In the end, it was no contest. Markus Jooste’s Shakespearean fall from grace — from the top echelons of Stellenbosch royalty during his stint as CEO of Steinhoff, to pariah in the coastal town of Hermanus — made him a shoo-in for the FM’S newsmaker of the year. It was no small feat: in 2018 the headlines were dominated by the ousting of SA’S president, Jacob Zuma, and by US leader Donald Trump sparking a global trade war.
But it is the fallout from Jooste’s overnight “resignation with immediate effect” on December 5
2017, and Steinhoff’s simultaneous admission of “accounting irregularities”, that will haunt SA for years to come. This year, there have been almost weekly revelations of how Jooste masterminded secret “related-party deals” that enriched him, as well as revelations of how Steinhoff’s own books were cooked. It has sparked widespread outrage.
In one of the last interviews he gave before quitting in 2017, Jooste famously dismissed the German investigation into him and Steinhoff’s accounting. “The authorities worldwide are looking for more tax ... you must remember, it’s a game for money,” he said. It was a prophetic choice of words.
A year later, and the game is up. It’s a steep fall: for so long the gilded king of the local retail scene, Jooste embarked on a debt-fuelled acquisition spree to drive Steinhoff to the pinnacle of the global furniture industry. It became the second-largest furniture retailer in Europe, behind Ikea.
But in the two decades that followed the company’s 1998 listing on the JSE, Jooste’s greed became a cancer that brought the company to its knees, and may yet fell it entirely.
In a multiplicity of deals that have since come to light, it turns out he had taken secret stakes in entities that were benefiting from Steinhoff’s dealmaking. Finally, the risk-taking became so daring that it could no longer be explained away to the company’s auditor, Deloitte, and to nonexecutive directors.
That Steinhoff has survived until now, without entering into formal bankruptcy proceedings, is an achievement. Steinhoff’s reconfigured board, led by chair Heather Sonn and the executive team, initially led by Danie van der Merwe, have managed to convince creditors and legal claimants that keeping the company alive is the best long-term solution for all.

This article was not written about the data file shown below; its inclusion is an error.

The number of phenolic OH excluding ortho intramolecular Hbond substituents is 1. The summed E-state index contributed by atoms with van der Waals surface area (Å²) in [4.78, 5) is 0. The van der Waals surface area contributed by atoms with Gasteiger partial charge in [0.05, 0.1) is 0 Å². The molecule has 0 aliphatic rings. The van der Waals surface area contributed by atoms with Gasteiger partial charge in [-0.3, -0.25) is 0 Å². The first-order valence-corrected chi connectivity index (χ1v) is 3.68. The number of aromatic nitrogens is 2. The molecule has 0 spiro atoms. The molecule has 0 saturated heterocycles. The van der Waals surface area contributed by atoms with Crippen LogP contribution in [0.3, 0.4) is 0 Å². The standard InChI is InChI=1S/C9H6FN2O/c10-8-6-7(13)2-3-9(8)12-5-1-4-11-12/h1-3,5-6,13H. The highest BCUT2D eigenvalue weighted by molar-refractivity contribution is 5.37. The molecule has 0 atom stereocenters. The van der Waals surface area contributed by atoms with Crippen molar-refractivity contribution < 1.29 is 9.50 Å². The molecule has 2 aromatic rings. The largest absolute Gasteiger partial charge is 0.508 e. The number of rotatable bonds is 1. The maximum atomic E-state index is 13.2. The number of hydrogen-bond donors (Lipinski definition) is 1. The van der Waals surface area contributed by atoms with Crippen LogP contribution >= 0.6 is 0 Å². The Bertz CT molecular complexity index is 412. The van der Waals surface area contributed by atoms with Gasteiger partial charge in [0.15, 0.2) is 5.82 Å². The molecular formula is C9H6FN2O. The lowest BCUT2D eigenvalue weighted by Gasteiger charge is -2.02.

On December 14, Steinhoff concluded a lock-up agreement with the company’s creditors which, it hopes, will bring “a new period of financial stability for the group and enable management to focus on maximising the potential of [its] various businesses”.
The trick now for Sonn’s board is to figure out what to do with its crown jewels: Steinhoff’s direct stake in Pepkor Europe (which it owns outright), and the 71% of the Pepkor group, which listed last year on the JSE as Steinhoff Africa Retail (Star).
The FM has been led to believe the sale of Pepkor Europe could fetch anything between R50bn and R60bn. One option touted in corporate finance circles would unite the two Pepkors under Pepkor Holdings. Here, the largely ungeared balance sheet of Pepkor Europe could be used to finance its acquisition by Pepkor Holdings.
Steinhoff still has other global retailers under its umbrella. These include French chain Conforama, US company Mattress Firm (which recently emerged from bankruptcy), Poundland in the UK and Freedom in Australia. It remains to be seen which ones will stay inside the group.
But the real question for those who demand accountability for the R200bn lost in market value is: what will happen to Jooste?
Given the complete evisceration of the National Prosecuting Authority under Zuma, there seems little confidence that he will be held accountable for his sins in SA. Perhaps the German prosecutors will prove more adept. But even the Germans have been investigating Jooste for more than three years, and haven’t brought charges.
Many people have been waiting for Pwc’s forensic report to emerge to see where blame should be placed. But though it was initially expected this month, Steinhoff now says the probe is only “expected to be complete by the end of
Even then, there’s no guarantee the full forensic investigation will be released — an alarming aboutturn on its earlier undertaking. Should it fail to do so, shareholders will certainly fight that in court.
That doesn’t mean justice will come quickly for the thousands who have suffered from the huge loss of value. As it was, 948 of SA’S 1,651 pension funds had exposure to Steinhoff, and were cruelly exposed as the share price fell from R96.94 in April 2016 to just R1.74 at the time of going to print. It would be a travesty if no-one is held to account for that.
What it means: